New allegations see fresh demands for a Crown Casino inquiry

by Charlotte Lee Last Updated
Victorian royal commission focuses on Crown?s problem gambling strategies

Claims of a limousine driver will be used by Independent MP Andrew Wilkie in his calls for a royal commission into Melbourne’s Crown Casino.

But Crown rejected the allegations on Sunday and said that anyone with evidence of illegal activity should go to the authorities.

As reported in The Sydney Morning Herald, speaking on a condition of anonymity, the whistleblower told the Tasmanian MP that casino employees are expected to ignore or facilitate the law breaking, under a system known among staff as “Crown law”.

The driver says that casino staff will procure drugs or sex workers for the overseas high rollers who are flown into Melbourne Airport on private jets, bypassing the official customs checks imposed on other travellers into the country.

“Whatever a VIP asks for, you’re expected to do it,” the driver said. “Legal, illegal. It doesn’t matter. Crown is a law unto itself. “The laws that the rest of us have to follow mean nothing to Crown.”

Mr Wilkie has joined with Victorian state MP Fiona Patten to launch a push this Monday for a royal commission into Crown, with the driver’s video testimony being another piece of evidence that cannot be ignored by state or federal authorities.

The Department of Home Affairs, who are responsible for customs, says areas of the chauffeur’s allegations are being investigated after Mr Wilkie raised them in Parliament in July.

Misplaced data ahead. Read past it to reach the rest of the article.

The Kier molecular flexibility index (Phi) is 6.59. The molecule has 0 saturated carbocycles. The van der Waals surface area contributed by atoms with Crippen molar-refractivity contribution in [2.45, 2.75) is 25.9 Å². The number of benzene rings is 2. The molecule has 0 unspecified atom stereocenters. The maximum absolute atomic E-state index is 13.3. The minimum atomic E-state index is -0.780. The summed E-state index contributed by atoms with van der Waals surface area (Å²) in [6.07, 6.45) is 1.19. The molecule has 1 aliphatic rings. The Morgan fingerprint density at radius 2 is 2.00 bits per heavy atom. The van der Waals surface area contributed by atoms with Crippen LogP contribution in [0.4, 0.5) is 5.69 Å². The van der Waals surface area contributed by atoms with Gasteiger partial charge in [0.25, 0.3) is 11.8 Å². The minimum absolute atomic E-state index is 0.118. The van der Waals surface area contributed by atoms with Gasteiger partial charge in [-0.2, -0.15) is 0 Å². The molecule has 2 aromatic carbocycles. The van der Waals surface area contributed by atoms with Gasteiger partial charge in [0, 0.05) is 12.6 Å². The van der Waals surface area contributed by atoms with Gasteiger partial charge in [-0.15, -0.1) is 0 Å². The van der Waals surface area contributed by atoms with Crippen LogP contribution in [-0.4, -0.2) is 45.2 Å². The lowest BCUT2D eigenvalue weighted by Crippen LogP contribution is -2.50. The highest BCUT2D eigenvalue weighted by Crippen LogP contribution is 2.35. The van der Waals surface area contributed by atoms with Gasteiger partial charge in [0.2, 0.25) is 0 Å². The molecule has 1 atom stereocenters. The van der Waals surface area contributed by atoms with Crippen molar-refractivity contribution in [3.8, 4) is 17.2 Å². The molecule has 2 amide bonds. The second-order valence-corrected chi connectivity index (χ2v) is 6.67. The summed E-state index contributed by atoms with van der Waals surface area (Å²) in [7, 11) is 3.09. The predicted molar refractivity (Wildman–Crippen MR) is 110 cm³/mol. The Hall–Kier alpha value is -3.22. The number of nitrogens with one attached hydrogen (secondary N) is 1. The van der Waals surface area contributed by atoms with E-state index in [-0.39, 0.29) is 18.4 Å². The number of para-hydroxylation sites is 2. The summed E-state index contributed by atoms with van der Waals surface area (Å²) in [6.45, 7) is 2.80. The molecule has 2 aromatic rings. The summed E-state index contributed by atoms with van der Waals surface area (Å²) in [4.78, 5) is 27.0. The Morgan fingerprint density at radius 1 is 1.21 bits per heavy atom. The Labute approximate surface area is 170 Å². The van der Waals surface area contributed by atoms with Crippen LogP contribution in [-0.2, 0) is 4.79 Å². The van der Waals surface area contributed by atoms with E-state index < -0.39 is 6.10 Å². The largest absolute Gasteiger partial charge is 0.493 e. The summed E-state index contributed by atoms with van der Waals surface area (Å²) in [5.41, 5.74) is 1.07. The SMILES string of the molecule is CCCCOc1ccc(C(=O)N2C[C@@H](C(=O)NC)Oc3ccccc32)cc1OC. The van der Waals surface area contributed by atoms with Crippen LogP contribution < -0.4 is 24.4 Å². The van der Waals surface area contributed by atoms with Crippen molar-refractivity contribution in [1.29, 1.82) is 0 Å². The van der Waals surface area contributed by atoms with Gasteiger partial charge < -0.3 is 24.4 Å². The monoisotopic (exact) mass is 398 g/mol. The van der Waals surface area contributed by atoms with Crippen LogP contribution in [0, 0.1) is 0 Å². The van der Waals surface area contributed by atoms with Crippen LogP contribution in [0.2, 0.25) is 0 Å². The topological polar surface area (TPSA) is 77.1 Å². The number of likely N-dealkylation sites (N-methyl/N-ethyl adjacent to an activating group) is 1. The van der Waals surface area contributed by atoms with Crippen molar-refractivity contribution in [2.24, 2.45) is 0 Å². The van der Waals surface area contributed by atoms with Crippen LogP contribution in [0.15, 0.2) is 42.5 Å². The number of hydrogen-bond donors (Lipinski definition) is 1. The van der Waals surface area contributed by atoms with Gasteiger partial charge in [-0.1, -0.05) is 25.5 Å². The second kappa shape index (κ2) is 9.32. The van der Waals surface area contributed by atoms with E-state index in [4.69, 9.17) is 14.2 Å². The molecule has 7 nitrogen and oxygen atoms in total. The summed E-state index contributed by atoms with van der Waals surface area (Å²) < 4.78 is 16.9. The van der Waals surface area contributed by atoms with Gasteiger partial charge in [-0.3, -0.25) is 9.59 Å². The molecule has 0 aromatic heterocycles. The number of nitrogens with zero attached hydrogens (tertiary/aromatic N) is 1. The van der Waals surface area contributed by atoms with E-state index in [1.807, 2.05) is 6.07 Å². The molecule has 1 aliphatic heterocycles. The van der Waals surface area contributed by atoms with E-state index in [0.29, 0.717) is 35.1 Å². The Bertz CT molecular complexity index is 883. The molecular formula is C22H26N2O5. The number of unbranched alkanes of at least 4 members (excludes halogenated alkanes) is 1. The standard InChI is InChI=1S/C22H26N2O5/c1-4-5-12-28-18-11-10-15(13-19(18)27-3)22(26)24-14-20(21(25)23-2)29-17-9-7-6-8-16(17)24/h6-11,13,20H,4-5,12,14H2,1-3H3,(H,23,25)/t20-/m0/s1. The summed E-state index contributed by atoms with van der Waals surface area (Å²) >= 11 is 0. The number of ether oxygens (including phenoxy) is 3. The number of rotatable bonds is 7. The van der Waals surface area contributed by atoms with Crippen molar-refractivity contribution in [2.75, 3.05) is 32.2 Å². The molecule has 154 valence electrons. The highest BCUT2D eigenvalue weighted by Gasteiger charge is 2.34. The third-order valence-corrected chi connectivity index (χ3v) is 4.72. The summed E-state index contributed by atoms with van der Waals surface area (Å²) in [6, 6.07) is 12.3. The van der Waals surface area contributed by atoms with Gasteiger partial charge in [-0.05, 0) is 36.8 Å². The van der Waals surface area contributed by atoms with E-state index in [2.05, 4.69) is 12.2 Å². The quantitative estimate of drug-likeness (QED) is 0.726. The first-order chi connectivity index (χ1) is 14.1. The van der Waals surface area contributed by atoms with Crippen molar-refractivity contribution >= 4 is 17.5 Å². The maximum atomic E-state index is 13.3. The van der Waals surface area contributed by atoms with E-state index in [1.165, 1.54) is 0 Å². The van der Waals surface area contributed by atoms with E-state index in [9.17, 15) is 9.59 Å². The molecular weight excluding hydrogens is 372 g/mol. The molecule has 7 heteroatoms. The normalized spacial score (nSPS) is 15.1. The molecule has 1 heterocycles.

Mr Wilkie said the commission’s probe was a “half-baked” response and both he and Ms Patten say the time has come for a full scale inquiry into the casino by either the federal government or Victoria.

“I feel strongly now that this has reached the point of requiring a full royal commission,” Mr Wilkie said on Sunday.

He said the Crown driver was an “important witness” and other whistleblowers would come forward where the momentum for a full inquiry into the casino will continue to build.

“The pressure is just going to keep building,” he said.

“I would have thought it is in the Victorian and federal governments’ best interest to really bust this open and clear the air before they become part of the problem.”

Fiona Patten also wants an inquiry

Ms Patten also wants an inquiry, where the performance of the state’s gambling authority and its oversight of Crown would be examined.

“The Parliament has given huge concessions to the operators of Crown through the Casino Control Act and in return we demand they play by the rules – or risk not having a licence to operate in Victoria at all,” the MP for the Reason Party said.

“It’s that simple.

“I have been telling the Government that the gaming regulator, the VCGLR, is not doing their job properly.”

On Sunday, a Crown spokesperson said that the casino rejected the driver’s allegations.

“Crown rejects these all these claims,” the spokesperson said.

“If anyone has any allegation or evidence of unlawful conduct then they should contact the relevant authorities.”

Ross Kennedy, chairman of the Victorian Commission of Gambling and Liquor Regulation (VCGLR) launched a strong defence of his agency in response to Ms Patten’s criticism, saying the MP had not approached the commission with her concerns.

“The VCGLR is committed to ensuring that Victorians and visitors enjoy safe and responsible gambling and liquor environments and emphatically rejects the unfounded attacks on its competency and any suggestion it is ‘not doing its job properly’,” Mr Kennedy said.

Mr Kennedy has offered to meet Ms Patten and discuss her concerns.

Victorian Gaming Minister Marlene Kairouz defended the VCGLR, saying that she had recently met with them for an update on their investigation.

“I am satisfied that the VCGLR is taking appropriate action to examine the matters raised in the media,” Minister Kairouz said.

“The matters are complex and, therefore, require additional time to thoroughly review.

“The VCGLR will continue to provide me with updates as their work progresses.”

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